Thursday, October 22, 2009

L'Enfance nue

1968, France, directed by Maurice Pialat
Although it's a little rough around the narrative edges in the concluding segment - the protagonist's final transformation seems abrupt, signaling a more radical change in character for which we haven't been fully prepared - Pialat's L'Enfance nue is an extraordinary feature début, a film of deceptive simplicity that's both visually compelling and politically bracing (I suspect Pialat wouldn't have found much merit in criticisms of the narrative progression, in any case).

Pialat's pursuit of a clear sense of place and time is announced in the opening images, depicting a union march, presumably an actual event, before transitioning to the story of a young boy moving through the fostering system. In many respects, Pialat's primary fascination is with France's institutions and the way in which the country treats its citizens and, indeed, makes them into citizens in the first place. He provides a detailed depiction of the world of fostering and child services, making clear both the problems and benefits - to the foster parents - of the system (and using real childcare workers as actors). That portrait prefigures, among other things, the school scenes in his subsequent work, the First World War mini-series La Maison des bois, scenes that are again about the ways in which the state instills ideas of citizenship.

Equally striking is Pialat's deeply humane view of his characters, and his avoidance of miserabilism even while acknowledging the difficult, financially strained lives he depicts. There's an exceptional warmth to the way in which he captures many of the conversations, an ear for the rhythms that sustain life - the courtesies and moments of humour that pepper every day (the two old women laughing over the discovery of a skin magazine, or the scene in which one of the women sings, in a quavering voice, songs of her youth). That ear for dialogue and the "privileged moment" finds its visual counterpart in Pialat's ability to direct the eye to unexpected splashes of colour - as seen in the yellow, blue or green in the stills above, for instance, or the careful composition of the shot below, with a band of brightness sandwiched between dark hats and grey skies. There's nothing heavy-handed about this use of colour, grounded in Pialat's training as a painter, but it equally gives the lie to the idea that there's something artless about his work.

Monday, October 19, 2009


2008, US, directed by Edward Zwick

Edward Zwick's film explores some of the same mythologies referenced by Simon Schama's 1995 book Landscape and Memory, which mentions those Jews who fled for the forest and fought back against the German war and extermination machine, with little support from either local populations or Soviet partisans. The band at the centre of Defiance was led into the forests of western Belarussia by the Bielski brothers, adept in using the depths of the forest to conceal their less than legal activities.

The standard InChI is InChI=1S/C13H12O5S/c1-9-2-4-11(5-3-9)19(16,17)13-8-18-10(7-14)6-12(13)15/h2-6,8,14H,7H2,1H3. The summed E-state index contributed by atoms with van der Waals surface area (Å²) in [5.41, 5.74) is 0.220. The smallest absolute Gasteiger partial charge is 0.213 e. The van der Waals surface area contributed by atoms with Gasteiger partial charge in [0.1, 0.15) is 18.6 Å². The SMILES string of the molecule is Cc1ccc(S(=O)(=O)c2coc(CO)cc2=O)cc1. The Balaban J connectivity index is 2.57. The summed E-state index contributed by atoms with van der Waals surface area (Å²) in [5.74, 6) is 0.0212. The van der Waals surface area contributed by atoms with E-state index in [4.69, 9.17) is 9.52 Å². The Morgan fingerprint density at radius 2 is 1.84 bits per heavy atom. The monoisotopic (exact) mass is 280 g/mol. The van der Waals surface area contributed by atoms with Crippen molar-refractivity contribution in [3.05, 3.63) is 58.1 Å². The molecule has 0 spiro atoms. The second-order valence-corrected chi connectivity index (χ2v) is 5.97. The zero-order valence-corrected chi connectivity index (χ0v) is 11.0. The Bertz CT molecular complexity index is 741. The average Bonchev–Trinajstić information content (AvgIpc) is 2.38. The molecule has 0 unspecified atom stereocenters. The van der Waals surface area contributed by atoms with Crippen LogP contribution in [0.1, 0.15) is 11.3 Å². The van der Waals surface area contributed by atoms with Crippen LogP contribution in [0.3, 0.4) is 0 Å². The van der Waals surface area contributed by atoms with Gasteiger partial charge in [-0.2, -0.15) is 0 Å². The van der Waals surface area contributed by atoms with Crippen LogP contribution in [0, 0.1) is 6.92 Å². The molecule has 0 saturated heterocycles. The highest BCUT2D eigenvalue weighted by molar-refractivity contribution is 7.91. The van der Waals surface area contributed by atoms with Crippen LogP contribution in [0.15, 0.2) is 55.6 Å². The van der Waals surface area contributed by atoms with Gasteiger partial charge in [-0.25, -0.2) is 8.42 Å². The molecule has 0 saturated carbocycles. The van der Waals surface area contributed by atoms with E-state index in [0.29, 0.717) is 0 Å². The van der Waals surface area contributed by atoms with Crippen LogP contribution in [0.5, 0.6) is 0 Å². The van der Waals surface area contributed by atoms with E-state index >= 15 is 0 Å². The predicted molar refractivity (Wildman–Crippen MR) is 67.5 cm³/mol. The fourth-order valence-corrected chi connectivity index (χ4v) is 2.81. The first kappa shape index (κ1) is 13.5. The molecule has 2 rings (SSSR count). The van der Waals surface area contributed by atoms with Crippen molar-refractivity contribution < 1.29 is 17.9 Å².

While the film recounts the group's very difficult experiences deep in the woods, it's also very much about the brothers attempts to define their own identity, as well as the group's attempts to establish what Schama referred to a "primitive community of equals." The Jews who found themselves in the forest were almost all forced to adopt unaccustomed roles - the intellectual who is converted to manual labour, the young woman who goes on frightening food runs through the forest, the vaguely criminal brothers suddenly compelled to think of themselves, for the first time in years, as Jews rather than simply locals.

Although it's a film of action - set pieces and constant threats and movement - it's also thus very much about ideas of Jewishness, although sometimes in rather heavy-handed ways; Zwick is almost too eager to assure us of the Bielskis less-than-pristine methods, while the central conflict between the brothers and their own ideas of how to behave in wartime is pretty standard Hollywood psychology of opposites. Still, the film is a useful glimpse into the mythologies of northern Europe, cannily exploited by the guerrilla bands as they moved along the fringes of the broader conflict.

Thursday, October 15, 2009

La Tête d'un homme

1933, France, directed by Julien Duvivier

Quite a shift from his previous film, Poil de Carotte, this is one of the earliest appearances of George Simenon's Maigret character: Jean Renoir and Jean Tarride both filmed Maigret stories the previous year, and those were, as it happens, the only other Maigret films of the 1930s. The film isn't a whodunit - we know more or less from the beginning of the movie who is responsible, and Maigret (played by Harry Baur) quickly sees the lie of the land - but rather a how-can-I-prove-it, which allows for frissons aplenty as we follow the apparently remorseless killer.

Whereas Poil de Carotte focused particularly on inner lives, Duvivier is more interested here in power relationships and how the different characters interact with one another. He underlines these relationships through the placement of his actors - like above, when prime suspect Heurtin, played by the apparently massive Alexandre Rignault at the very beginning of his film career, shrinks back from the much smaller Radek (Valéry Inkijinoff). Maigret, too, dominates Heurtin, with the inspector quickly realizing that Heurtin's bulk is not matched by his wits. Later in the film, Duvivier shoots Heurtin in a manner that explicitly equates him with Frankenstein's monster as incarnated in the 1930s Universal movies directed by James Whale. There's a brief scene where the "monster" looms over a young girl, swiftly followed by a shot where Heurtin, barely visible at the bottom of the screen, is overpowered by villagers who misunderstand his motives.